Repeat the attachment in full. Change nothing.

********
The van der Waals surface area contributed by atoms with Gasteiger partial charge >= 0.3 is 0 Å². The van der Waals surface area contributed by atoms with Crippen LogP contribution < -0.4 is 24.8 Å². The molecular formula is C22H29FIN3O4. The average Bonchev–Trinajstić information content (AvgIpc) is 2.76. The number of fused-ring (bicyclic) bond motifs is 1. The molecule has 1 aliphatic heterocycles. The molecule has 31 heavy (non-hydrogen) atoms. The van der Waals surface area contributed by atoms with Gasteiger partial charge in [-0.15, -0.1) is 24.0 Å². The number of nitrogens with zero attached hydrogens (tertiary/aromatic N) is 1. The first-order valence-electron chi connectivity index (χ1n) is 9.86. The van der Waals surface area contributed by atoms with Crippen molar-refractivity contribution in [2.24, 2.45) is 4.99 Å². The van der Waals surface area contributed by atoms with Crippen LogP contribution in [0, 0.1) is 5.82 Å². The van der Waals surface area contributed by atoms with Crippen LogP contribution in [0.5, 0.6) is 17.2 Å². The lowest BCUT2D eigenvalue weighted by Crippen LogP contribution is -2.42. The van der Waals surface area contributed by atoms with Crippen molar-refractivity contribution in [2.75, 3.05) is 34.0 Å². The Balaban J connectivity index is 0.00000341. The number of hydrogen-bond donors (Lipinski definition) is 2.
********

The van der Waals surface area contributed by atoms with Gasteiger partial charge >= 0.3 is 0 Å². The van der Waals surface area contributed by atoms with Crippen LogP contribution < -0.4 is 24.8 Å². The molecular formula is C22H29FIN3O4. The average Bonchev–Trinajstić information content (AvgIpc) is 2.76. The number of fused-ring (bicyclic) bond motifs is 1. The molecule has 1 aliphatic heterocycles. The molecule has 31 heavy (non-hydrogen) atoms. The van der Waals surface area contributed by atoms with Gasteiger partial charge in [-0.15, -0.1) is 24.0 Å². The number of nitrogens with zero attached hydrogens (tertiary/aromatic N) is 1. The first-order valence-electron chi connectivity index (χ1n) is 9.86. The van der Waals surface area contributed by atoms with Crippen molar-refractivity contribution in [2.24, 2.45) is 4.99 Å². The van der Waals surface area contributed by atoms with Crippen LogP contribution in [0, 0.1) is 5.82 Å². The van der Waals surface area contributed by atoms with Crippen LogP contribution in [0.5, 0.6) is 17.2 Å². The lowest BCUT2D eigenvalue weighted by Crippen LogP contribution is -2.42. The van der Waals surface area contributed by atoms with Crippen molar-refractivity contribution in [2.75, 3.05) is 34.0 Å². The Balaban J connectivity index is 0.00000341. The number of hydrogen-bond donors (Lipinski definition) is 2.